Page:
If you are interested in reading more of my work check out my articles in Entrepreneur magazine  https://www.entrepreneur.com/author/phil-la-duke  You can help me out a lot by sharing these articles from within the article.

 

As (Not) Seen In Entrepreneur Magazine

By Phil La Duke

There will be a safety blog post this week, I promise.  Busy weekend as you can imagine. But perhaps you can get your Phil fix and help me out in the process.  While my articles in Entrepreneur get critical praise, the measure of whether or not my articles are successful is largely based on how many “shares” it gets and in my case very view people share my articles from within the article. So in this season of giving why not give one of these 60 some odd articles and SHARE from within the article.  This is after all the season of sharing.

https://www.entrepreneur.com/author/phil-la-duke

Destroying the Cult of Safety

By Phil La Duke

Many people have challenged my position that we need to treat safety as a business element, something that has a cost associated with it and that cost has to be managed. My critics say I am too cold blooded, that there is so much more to safety than saving money: it’s the right thing to do.  First of all, when you tell an executive that we have to do this or that because, “It’s the right thing to do” you do two things.  First you insult the executive by implying that he or she doesn’t know right from wrong, and second you are asking the executive to take your word for it instead of putting together a business case.

I have never once met an executive who said, “You know, I would LOVE to hurt more workers, maybe even kill some, but we just don’t have the money for that.” Executives KNOW safety is the right thing to do, and unless your company is run by Satan, they probably are prepared to make the workplace as safe as is practicable. I take some guff for advocating making the workplace only as safe as is practicable.  Shouldn’t we make every effort to eliminate all injuries? No.  To do so would be ruinously costly to the company the only way to sustained zero-injuries is through the elimination of all hazards such that we have eliminated all risk and reduced the possibility of injury to zero.  You can achieve sustained zero injuries by bankrupting the company and putting it out of business.  The unemployed seldom get hurt on the job. But the allure of zero has achieved cult like status among safety nitwits and it is spreading like a cancer to the executive suite.  It needs to be eradicated.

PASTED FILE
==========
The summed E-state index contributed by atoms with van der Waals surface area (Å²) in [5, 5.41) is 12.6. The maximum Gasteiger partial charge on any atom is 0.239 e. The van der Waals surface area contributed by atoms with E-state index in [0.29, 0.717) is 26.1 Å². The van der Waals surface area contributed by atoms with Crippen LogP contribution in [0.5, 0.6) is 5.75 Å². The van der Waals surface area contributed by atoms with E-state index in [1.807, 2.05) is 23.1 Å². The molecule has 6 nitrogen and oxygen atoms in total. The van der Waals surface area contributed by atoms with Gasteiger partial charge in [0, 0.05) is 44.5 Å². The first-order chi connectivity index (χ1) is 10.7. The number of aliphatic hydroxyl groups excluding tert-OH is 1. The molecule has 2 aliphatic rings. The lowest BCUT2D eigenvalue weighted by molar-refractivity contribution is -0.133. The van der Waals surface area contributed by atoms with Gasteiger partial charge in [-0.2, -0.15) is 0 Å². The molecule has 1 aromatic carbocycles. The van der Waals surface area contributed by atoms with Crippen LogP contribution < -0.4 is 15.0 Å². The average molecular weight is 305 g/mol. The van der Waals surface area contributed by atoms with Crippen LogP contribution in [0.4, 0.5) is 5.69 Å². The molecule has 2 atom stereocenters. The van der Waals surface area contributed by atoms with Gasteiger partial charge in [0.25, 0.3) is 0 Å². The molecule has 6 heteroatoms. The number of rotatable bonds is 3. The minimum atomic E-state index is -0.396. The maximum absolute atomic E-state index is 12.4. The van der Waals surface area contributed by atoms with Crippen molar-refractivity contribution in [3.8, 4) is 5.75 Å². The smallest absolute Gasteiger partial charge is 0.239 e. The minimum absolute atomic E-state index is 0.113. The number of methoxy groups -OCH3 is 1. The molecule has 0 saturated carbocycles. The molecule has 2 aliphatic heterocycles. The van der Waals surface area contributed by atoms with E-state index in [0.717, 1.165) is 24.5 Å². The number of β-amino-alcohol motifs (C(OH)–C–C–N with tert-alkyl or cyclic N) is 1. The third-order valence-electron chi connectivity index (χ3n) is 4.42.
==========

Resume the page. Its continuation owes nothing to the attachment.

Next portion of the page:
I have endured, both in writing and in person, the sanctimonious lectures of the soft-headed bleeding hearts who insist that zero-injuries is the way, and the truth, and the light. I’m not buying it.  Money is the way to get leadership’s attention, but the problem is, most people don’t know how to calculate the cost and use the formula’s provided by OSHA or the National Safety Council.  Unfortunately for those who use those multipliers many executives will look at those costs and say, those aren’t OUR numbers, and well…they’re right.